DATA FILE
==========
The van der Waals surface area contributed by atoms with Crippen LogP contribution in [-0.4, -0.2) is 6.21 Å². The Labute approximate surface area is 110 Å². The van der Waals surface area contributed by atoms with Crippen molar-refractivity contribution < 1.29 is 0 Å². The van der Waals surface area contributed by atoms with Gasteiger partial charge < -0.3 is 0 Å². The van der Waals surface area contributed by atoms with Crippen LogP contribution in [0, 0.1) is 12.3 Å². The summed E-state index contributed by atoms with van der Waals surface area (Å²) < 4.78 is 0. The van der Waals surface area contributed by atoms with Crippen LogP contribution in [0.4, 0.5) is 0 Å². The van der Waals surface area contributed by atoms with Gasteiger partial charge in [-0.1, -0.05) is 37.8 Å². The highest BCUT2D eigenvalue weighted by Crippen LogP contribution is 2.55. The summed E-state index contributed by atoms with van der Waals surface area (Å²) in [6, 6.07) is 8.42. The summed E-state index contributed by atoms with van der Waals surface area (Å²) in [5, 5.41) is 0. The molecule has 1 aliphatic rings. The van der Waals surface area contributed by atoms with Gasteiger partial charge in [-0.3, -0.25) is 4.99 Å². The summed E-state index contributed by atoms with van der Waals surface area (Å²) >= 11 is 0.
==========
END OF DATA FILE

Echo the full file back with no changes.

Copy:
The van der Waals surface area contributed by atoms with Crippen LogP contribution in [-0.4, -0.2) is 6.21 Å². The Labute approximate surface area is 110 Å². The van der Waals surface area contributed by atoms with Crippen molar-refractivity contribution < 1.29 is 0 Å². The van der Waals surface area contributed by atoms with Gasteiger partial charge < -0.3 is 0 Å². The van der Waals surface area contributed by atoms with Crippen LogP contribution in [0, 0.1) is 12.3 Å². The summed E-state index contributed by atoms with van der Waals surface area (Å²) < 4.78 is 0. The van der Waals surface area contributed by atoms with Crippen LogP contribution in [0.4, 0.5) is 0 Å². The van der Waals surface area contributed by atoms with Gasteiger partial charge in [-0.1, -0.05) is 37.8 Å². The highest BCUT2D eigenvalue weighted by Crippen LogP contribution is 2.55. The summed E-state index contributed by atoms with van der Waals surface area (Å²) in [6, 6.07) is 8.42. The summed E-state index contributed by atoms with van der Waals surface area (Å²) in [5, 5.41) is 0. The molecule has 1 aliphatic rings. The van der Waals surface area contributed by atoms with Gasteiger partial charge in [-0.3, -0.25) is 4.99 Å². The summed E-state index contributed by atoms with van der Waals surface area (Å²) >= 11 is 0.